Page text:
First of all, kudos to Subaru for making it so easy to get to the senders! On most cars I would have to drop the fuel tank, but this has plates screwed down in the luggage space that open to uncover ports in the top of the tank. (There is one sender on each side of the car for the AWD cars, where the tank goes up over the drive shaft so has a low spot on each side, just one on the right side for the FWD models. The one on the right has both the in-tank pump and a sender, the other just a sender. The two senders connect to an electronic box that averages their output.)

After you open one of the ports you can take out the sender pretty easily: The one on the same side as the pump has to be unscrewed from the pump to get it through the port: Don't drop the screws in the tank!

Once the sender (the two are almost identical) is out on a bench you see a standard float on an arm, moving a contact along a resistor pack on a ceramic printed circuit. The problem turns out to be the connection between the moving contact and the wire off to the outside world. The wire connects to a thin brass piece, that has a phosphor-bronze spring pushing against it, the other end of the spring pushes against the moving contact piece. Between the brass piece and the moving contact should be less than 1 ohm, was infinite on both of my senders no matter how I wiggled the float arm around. The metals had just gotten oxidized. The float is held in by a push-on nut. It might be possible to get that off peacefully, but I was afraid of damaging the mechanism so I hit it with a Dremel and took it off. It is then pretty easy to disassemble the float and contact assembly: Look out for a small plastic pivot piece that the float arm goes through, you not only need to be sure not to lose it you also have to either keep it in position in the plastic body or else later on you will have to rotate it to drop exactly in to place. I used fine silicon carbide paper to clean the surfaces of the two brass pieces (moving contact's arm and connection to outside world) and also the two ends of the spring, put it back together, good connection in all positions of float. The only remaining problem is to hold it together: If you were able to remove the push-on nut you may be able to reuse it. I got a roll pin at the hardware store, one of those little pieces of steel that is not quite a tube because it has a slot down one side, designed to be driven into a hole. It has a 5/32" outside diameter, was about an inch long, and the inside diameter was just too small to fit over the float arm which is about 0.1" diameter. I cut a little ring off of it with the Dremel, forced the ring over the float arm just like the original push-on nut had been, and it was all done but reinstallation. I did both sides, the gauge works perfectly.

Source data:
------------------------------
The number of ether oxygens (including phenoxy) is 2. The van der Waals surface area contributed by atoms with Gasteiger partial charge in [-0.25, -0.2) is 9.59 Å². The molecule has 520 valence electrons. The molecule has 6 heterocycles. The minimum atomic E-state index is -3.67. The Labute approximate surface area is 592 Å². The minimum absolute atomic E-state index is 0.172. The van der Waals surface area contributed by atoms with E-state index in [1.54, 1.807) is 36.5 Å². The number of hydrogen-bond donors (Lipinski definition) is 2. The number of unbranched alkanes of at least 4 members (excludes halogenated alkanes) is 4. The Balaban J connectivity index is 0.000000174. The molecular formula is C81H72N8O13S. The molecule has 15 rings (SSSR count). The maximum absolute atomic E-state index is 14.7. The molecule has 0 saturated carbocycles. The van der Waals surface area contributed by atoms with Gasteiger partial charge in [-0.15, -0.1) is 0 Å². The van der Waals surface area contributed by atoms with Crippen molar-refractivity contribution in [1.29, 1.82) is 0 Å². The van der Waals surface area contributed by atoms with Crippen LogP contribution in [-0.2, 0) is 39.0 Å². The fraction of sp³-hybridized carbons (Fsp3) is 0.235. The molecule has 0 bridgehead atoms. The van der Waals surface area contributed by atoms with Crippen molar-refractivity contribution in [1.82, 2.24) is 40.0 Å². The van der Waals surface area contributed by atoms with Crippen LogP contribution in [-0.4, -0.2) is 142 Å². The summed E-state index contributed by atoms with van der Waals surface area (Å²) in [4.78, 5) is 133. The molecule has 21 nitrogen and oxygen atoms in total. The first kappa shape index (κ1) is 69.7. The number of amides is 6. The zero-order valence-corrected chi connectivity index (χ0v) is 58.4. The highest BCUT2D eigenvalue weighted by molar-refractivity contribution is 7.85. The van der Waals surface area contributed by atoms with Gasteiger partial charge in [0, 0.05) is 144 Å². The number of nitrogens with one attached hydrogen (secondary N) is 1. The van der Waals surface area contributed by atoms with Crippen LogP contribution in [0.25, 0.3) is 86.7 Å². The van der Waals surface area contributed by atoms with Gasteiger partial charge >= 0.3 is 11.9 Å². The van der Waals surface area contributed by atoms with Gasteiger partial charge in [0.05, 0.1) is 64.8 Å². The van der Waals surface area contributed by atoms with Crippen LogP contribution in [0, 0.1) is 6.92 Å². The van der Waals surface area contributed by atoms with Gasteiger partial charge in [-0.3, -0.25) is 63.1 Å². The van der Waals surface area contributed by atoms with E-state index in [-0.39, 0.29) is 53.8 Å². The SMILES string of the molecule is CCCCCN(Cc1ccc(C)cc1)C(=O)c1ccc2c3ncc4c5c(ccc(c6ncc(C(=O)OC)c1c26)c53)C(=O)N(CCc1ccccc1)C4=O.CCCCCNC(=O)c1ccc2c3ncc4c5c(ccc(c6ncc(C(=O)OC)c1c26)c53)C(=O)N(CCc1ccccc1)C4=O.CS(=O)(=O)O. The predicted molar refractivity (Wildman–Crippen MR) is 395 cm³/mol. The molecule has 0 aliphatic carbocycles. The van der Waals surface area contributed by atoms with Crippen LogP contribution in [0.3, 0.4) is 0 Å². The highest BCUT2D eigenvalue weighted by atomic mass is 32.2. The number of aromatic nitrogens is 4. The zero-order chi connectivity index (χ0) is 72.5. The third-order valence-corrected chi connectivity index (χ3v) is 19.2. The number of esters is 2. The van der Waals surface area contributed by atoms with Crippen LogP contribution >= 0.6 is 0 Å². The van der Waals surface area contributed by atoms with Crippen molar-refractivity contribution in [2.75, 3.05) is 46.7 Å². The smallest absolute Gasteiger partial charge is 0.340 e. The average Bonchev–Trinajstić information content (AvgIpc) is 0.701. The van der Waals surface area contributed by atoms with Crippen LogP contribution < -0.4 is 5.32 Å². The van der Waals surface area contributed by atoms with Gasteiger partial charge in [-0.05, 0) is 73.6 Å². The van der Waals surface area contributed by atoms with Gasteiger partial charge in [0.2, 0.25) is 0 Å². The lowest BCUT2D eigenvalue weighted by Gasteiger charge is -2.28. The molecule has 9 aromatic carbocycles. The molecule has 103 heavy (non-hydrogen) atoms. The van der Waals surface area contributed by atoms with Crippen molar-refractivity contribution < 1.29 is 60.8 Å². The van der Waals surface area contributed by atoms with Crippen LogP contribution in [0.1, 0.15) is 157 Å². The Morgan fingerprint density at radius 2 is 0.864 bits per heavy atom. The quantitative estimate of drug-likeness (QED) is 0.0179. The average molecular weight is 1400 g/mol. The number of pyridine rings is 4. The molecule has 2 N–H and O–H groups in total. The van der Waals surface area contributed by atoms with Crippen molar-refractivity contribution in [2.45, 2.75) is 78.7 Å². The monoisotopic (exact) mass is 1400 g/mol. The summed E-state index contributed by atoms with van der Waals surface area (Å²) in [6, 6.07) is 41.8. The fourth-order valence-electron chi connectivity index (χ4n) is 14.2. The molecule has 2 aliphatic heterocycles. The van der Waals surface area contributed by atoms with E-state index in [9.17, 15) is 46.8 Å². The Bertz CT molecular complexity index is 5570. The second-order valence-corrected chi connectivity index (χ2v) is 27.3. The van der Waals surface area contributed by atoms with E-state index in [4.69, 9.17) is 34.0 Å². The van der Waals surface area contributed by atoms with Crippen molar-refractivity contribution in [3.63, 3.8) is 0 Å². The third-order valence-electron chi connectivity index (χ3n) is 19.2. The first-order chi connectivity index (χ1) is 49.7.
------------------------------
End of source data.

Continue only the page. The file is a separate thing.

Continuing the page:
This car has 90K miles on it. If I need to do this every 90K miles that will be OK. A more permanent fix would be to take some very flexible wire, e.g. litz wire, and connect it between the two sides so that it flexes with motion of the float. It will have to live in gasoline, so don't use wire with much insulation but rather route the wire so it can't hit anything it should not connect to. I think this would be pretty easy, should last longer than the resistance element would.»

Bob Wilson